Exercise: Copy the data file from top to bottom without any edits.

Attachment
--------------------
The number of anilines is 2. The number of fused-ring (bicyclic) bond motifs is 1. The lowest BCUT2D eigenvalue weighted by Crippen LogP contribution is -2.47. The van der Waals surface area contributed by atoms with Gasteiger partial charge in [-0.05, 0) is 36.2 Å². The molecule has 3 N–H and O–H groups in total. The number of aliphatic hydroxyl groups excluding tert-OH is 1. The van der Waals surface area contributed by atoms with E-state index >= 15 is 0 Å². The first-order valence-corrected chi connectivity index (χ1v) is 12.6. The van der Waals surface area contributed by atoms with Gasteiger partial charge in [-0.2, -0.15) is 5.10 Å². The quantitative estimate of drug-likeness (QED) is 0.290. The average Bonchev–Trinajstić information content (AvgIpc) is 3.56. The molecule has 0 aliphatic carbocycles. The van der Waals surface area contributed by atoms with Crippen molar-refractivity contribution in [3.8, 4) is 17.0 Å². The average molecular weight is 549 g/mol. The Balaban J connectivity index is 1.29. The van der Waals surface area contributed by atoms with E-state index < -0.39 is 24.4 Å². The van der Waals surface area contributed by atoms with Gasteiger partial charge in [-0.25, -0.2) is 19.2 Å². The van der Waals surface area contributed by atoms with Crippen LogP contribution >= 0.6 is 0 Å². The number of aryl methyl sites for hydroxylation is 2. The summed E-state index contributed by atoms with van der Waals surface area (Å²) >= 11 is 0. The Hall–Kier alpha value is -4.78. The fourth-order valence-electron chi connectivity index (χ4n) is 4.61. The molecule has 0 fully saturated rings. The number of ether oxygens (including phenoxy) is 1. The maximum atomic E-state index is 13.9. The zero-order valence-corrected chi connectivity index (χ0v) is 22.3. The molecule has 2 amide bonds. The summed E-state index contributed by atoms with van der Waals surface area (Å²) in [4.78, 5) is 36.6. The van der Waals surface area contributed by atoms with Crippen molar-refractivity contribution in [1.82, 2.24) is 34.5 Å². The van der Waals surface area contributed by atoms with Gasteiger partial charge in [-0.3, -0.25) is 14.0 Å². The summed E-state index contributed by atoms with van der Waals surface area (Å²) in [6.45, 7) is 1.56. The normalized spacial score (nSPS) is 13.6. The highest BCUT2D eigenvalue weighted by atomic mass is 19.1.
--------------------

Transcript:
The number of anilines is 2. The number of fused-ring (bicyclic) bond motifs is 1. The lowest BCUT2D eigenvalue weighted by Crippen LogP contribution is -2.47. The van der Waals surface area contributed by atoms with Gasteiger partial charge in [-0.05, 0) is 36.2 Å². The molecule has 3 N–H and O–H groups in total. The number of aliphatic hydroxyl groups excluding tert-OH is 1. The van der Waals surface area contributed by atoms with E-state index >= 15 is 0 Å². The first-order valence-corrected chi connectivity index (χ1v) is 12.6. The van der Waals surface area contributed by atoms with Gasteiger partial charge in [-0.2, -0.15) is 5.10 Å². The quantitative estimate of drug-likeness (QED) is 0.290. The average Bonchev–Trinajstić information content (AvgIpc) is 3.56. The molecule has 0 aliphatic carbocycles. The van der Waals surface area contributed by atoms with Crippen molar-refractivity contribution in [3.8, 4) is 17.0 Å². The average molecular weight is 549 g/mol. The Balaban J connectivity index is 1.29. The van der Waals surface area contributed by atoms with E-state index < -0.39 is 24.4 Å². The van der Waals surface area contributed by atoms with Gasteiger partial charge in [-0.25, -0.2) is 19.2 Å². The van der Waals surface area contributed by atoms with Crippen LogP contribution >= 0.6 is 0 Å². The number of aryl methyl sites for hydroxylation is 2. The summed E-state index contributed by atoms with van der Waals surface area (Å²) >= 11 is 0. The Hall–Kier alpha value is -4.78. The fourth-order valence-electron chi connectivity index (χ4n) is 4.61. The molecule has 0 fully saturated rings. The number of ether oxygens (including phenoxy) is 1. The maximum atomic E-state index is 13.9. The zero-order valence-corrected chi connectivity index (χ0v) is 22.3. The molecule has 2 amide bonds. The summed E-state index contributed by atoms with van der Waals surface area (Å²) in [4.78, 5) is 36.6. The van der Waals surface area contributed by atoms with Crippen molar-refractivity contribution in [1.82, 2.24) is 34.5 Å². The van der Waals surface area contributed by atoms with Gasteiger partial charge in [-0.3, -0.25) is 14.0 Å². The summed E-state index contributed by atoms with van der Waals surface area (Å²) in [6.45, 7) is 1.56. The normalized spacial score (nSPS) is 13.6. The highest BCUT2D eigenvalue weighted by atomic mass is 19.1.